India: Atomic Sense


Jayanthi Iyengar

There are many views on President Bush's decision to share with India nuclear technology for civilian purposes. Within the US, many have seen it as one concession too many, while gaining little in return. Some argue that Pakistan will now seek a similar status, while Iran and North Korea will push for more.

Within India, too, there are many critics. Many see this as the Indian Prime Minister, Dr Manmohan Singh, unnecessarily throwing open the doors to the dreaded nuclear weapons inspectors. This faction believes that India is unnecessarily asking for trouble since weapon's inspectors would find India's secret bomb program, because the nuclear weapons and nuclear power establishments are the same. Others argue this is bunkum: the country's nuclear weapons and fuel generation programs were developed independently and hence there is no question of an overlap between the two.

Irrespective of the validity of these positions, one thing is clear. Whatever was the case in the past, India has no choice but to separate her nuclear weapons program from her nuclear fuel program in the future in order to import nuclear technology, equipment and supplies.

As of now, Britain has made it clear that she will not be following the American example though experts in India are certain that nothing will now stop France, Germany and Russia from queuing up outside the country's gates to offer, technology, equipment and supplies.

These countries have long been willing to sell India nuclear technology but have been kept at bay by US opposition. This should now change and suppliers from these countries are bound to come forward to sell their products to India.

Within India, too, the move could spell many changes. Till now, nuclear power generation has been a public sector activity, but with the need to separate defense from civil activities, there is the strong possibility of the civilian manufacturing sector being thrown open to private participation. Such participation is already allowed in defense production, excluding nuclear weapons, and nuclear power may just be the next link in this long chain of opening up. If this happens, it will indeed be a business opportunity for foreign as well as domestic companies, which wish to enter this field.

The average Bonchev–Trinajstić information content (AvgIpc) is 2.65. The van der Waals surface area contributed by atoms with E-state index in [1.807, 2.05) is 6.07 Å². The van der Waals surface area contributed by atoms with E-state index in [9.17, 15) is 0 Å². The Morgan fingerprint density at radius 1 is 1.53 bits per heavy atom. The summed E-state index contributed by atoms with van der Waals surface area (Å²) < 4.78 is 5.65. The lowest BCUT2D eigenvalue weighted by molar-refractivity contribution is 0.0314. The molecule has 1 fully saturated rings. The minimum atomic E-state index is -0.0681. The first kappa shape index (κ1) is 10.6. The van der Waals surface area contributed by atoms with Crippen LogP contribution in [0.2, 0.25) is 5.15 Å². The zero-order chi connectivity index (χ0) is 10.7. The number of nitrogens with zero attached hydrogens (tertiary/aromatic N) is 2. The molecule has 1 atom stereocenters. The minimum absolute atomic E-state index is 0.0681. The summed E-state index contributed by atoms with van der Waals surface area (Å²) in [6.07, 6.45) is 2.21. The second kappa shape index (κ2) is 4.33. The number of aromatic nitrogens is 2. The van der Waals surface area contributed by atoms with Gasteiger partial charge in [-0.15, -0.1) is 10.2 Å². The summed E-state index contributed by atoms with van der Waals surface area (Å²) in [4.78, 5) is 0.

Another possible fallout could be the impact on power generation. India's power generation is currently pegged at 120,000 megawatt (MW). This is expected to double in 15 years, but will be way short of demand. India's nuclear power generation is only 2.8 per cent of its total electricity generation as against France's 78 per cent, Sweden's 50 per cent, Korea's 40 per cent and even Lithuania's 80 per cent. Thus, the Bush-Manmohan Singh accord could well provide the answer to India's power shortage dilemma.

WATCHPOINT: The Bush-Manmohan Singh agreement giving India full access to nuclear fuel, equipment and technology could offer as many business opportunities as it has already raised political points of debate. However, as of now, the economic fallout seems to outweigh the political ramifications and represents a win-win situation for everyone.


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